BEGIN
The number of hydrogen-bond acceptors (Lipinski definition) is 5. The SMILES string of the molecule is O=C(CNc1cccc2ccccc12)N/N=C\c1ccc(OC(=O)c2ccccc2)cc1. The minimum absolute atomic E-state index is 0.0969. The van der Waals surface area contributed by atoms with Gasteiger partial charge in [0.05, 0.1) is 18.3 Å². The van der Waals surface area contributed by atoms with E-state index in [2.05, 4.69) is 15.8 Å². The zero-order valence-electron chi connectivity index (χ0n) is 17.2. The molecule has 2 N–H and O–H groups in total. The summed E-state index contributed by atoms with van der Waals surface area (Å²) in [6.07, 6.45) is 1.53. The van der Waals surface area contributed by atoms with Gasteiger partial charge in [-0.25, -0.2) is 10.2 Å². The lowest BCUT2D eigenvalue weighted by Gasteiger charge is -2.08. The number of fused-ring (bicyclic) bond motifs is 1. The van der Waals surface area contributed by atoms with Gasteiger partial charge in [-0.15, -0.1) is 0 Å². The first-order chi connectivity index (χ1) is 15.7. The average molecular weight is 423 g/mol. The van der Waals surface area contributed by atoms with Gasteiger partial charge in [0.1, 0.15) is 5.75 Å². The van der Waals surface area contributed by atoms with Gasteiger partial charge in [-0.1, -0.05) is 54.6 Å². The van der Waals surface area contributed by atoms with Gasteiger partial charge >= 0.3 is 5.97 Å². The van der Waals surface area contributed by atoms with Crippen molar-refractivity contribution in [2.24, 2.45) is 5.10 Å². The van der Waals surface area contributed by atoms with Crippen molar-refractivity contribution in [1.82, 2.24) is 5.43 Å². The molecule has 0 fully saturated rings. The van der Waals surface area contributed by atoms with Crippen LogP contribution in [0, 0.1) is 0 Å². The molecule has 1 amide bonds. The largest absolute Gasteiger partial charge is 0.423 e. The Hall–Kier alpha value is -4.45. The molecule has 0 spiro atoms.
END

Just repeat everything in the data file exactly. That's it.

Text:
The number of hydrogen-bond acceptors (Lipinski definition) is 5. The SMILES string of the molecule is O=C(CNc1cccc2ccccc12)N/N=C\c1ccc(OC(=O)c2ccccc2)cc1. The minimum absolute atomic E-state index is 0.0969. The van der Waals surface area contributed by atoms with Gasteiger partial charge in [0.05, 0.1) is 18.3 Å². The van der Waals surface area contributed by atoms with E-state index in [2.05, 4.69) is 15.8 Å². The zero-order valence-electron chi connectivity index (χ0n) is 17.2. The molecule has 2 N–H and O–H groups in total. The summed E-state index contributed by atoms with van der Waals surface area (Å²) in [6.07, 6.45) is 1.53. The van der Waals surface area contributed by atoms with Gasteiger partial charge in [-0.25, -0.2) is 10.2 Å². The lowest BCUT2D eigenvalue weighted by Gasteiger charge is -2.08. The number of fused-ring (bicyclic) bond motifs is 1. The van der Waals surface area contributed by atoms with Gasteiger partial charge in [-0.15, -0.1) is 0 Å². The first-order chi connectivity index (χ1) is 15.7. The average molecular weight is 423 g/mol. The van der Waals surface area contributed by atoms with Gasteiger partial charge in [0.1, 0.15) is 5.75 Å². The van der Waals surface area contributed by atoms with Gasteiger partial charge in [-0.1, -0.05) is 54.6 Å². The van der Waals surface area contributed by atoms with Gasteiger partial charge >= 0.3 is 5.97 Å². The van der Waals surface area contributed by atoms with Crippen molar-refractivity contribution in [2.24, 2.45) is 5.10 Å². The van der Waals surface area contributed by atoms with Crippen molar-refractivity contribution in [1.82, 2.24) is 5.43 Å². The molecule has 0 fully saturated rings. The van der Waals surface area contributed by atoms with Crippen LogP contribution in [0, 0.1) is 0 Å². The molecule has 1 amide bonds. The largest absolute Gasteiger partial charge is 0.423 e. The Hall–Kier alpha value is -4.45. The molecule has 0 spiro atoms.